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Dynamics in carbohydrate composition of Phaeocystis pouchetii colonies during spring blooms in mesocosms
Alderkamp, A.-C.; Nejstgaard, J.C.; Verity, P.G.; Zirbel, M.J.; Sazhin, A.F.; van Rijssel, M. (2006). Dynamics in carbohydrate composition of Phaeocystis pouchetii colonies during spring blooms in mesocosms. J. Sea Res. 55(3): 169-181. dx.doi.org/10.1016/j.seares.2005.10.005
In: Journal of Sea Research. Elsevier/Netherlands Institute for Sea Research: Amsterdam; Den Burg. ISSN 1385-1101, more
Peer reviewed article  

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Keywords
    Algae; Algal blooms; Mucus; Polysaccharides; Primary production; Phaeocystis Lagerheim, 1893 [WoRMS]; Phaeocystis pouchetii (Hariot) Lagerheim, 1896 [WoRMS]; Marine
Author keywords
    algae; polysaccharides; mucus; glucan; laminarin; diel

Authors  Top 
  • Alderkamp, A.-C.
  • Nejstgaard, J.C.
  • Verity, P.G.
  • Zirbel, M.J.
  • Sazhin, A.F.
  • van Rijssel, M.

Abstract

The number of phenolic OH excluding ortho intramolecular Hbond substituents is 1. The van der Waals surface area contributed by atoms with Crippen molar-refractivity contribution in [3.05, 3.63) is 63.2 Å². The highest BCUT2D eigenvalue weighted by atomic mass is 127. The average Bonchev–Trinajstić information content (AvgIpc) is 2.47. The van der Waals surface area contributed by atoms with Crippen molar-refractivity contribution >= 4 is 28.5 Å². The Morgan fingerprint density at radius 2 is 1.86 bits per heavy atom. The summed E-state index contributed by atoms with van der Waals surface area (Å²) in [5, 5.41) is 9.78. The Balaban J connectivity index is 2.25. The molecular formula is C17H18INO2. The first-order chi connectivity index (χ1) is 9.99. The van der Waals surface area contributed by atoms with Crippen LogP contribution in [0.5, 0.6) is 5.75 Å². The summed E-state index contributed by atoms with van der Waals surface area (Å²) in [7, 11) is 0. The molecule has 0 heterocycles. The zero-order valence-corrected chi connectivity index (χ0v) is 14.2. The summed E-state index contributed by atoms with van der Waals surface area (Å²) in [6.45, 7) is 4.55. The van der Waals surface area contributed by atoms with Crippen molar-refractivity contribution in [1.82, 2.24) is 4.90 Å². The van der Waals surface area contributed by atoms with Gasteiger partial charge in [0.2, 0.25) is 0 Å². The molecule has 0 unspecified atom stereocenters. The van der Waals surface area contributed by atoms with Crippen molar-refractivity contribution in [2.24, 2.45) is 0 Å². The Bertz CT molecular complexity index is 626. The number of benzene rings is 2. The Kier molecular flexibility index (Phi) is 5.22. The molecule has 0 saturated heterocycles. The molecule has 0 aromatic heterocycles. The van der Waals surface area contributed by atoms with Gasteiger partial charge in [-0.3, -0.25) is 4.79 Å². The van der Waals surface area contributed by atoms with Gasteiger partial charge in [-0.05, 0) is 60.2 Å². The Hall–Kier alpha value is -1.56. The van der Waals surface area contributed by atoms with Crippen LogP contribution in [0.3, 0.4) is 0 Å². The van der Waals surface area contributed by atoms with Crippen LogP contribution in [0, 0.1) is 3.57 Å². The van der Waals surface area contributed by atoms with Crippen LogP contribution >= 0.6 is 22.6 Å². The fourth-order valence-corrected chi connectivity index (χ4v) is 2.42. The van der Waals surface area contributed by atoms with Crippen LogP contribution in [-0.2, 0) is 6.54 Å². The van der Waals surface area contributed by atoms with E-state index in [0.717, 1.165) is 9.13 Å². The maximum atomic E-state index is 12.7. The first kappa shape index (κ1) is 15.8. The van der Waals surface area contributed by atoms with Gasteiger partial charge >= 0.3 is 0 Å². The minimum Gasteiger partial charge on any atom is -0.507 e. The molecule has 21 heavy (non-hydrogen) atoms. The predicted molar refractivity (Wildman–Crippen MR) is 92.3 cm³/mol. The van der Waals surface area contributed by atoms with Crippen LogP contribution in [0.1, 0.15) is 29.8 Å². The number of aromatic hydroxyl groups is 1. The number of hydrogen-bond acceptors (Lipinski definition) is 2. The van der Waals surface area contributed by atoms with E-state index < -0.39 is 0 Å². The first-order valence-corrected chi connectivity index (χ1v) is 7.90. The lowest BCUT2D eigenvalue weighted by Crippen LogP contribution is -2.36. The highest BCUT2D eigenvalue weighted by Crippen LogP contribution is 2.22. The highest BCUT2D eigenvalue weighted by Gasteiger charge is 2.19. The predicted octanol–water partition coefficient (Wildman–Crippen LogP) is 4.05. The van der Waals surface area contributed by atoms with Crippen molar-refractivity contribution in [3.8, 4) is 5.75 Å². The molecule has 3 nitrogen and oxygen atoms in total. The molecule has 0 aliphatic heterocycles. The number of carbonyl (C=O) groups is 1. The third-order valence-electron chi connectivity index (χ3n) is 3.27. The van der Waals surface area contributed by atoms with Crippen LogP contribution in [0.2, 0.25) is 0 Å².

The colony-forming microalgae Phaeocystis produces two major pools of carbohydrates: mucopolysaccharides in the colony matrix and intracellular storage glucan. Both have different functions and separate degradation pathways in the ecosystem, so a partial precipitation method was developed to distinguish the dynamics of the two pools. Changes in concentration in response to variation in nutrients and irradiance were followed during a spring bloom of Phaeocystis pouchetii colonies in mesocosms near Bergen, Norway. Upon nutrient limitation, the carbohydrate to carbon ratio of the colonies increased from 15% during the growth phase, to more than 50% during the decline phase. During the growth phase of the bloom, the carbohydrate concentration and composition were influenced by irradiance: glucan concentrations showed strong diel dynamics and increased with higher light levels, whereas mucopolysaccharide concentrations were unaffected. During the exponential growth phase, glucan contributed 6-11% to P. pouchetii carbon, depending on the time of the day. During the decline of the bloom, the glucan contribution increased up to 60%. We provide further evidence for the concept that the Phaeocystis colony matrix is built with a relatively small but constant amount of carbohydrates, compared to the large quantities of glucan produced during Phaeocystis spring blooms. Since a major part of Phaeocystis primary production is recycled in the water column by bacteria, this vast glucan injection is a potential determinant of the magnitude and composition of the microbial community following a bloom.

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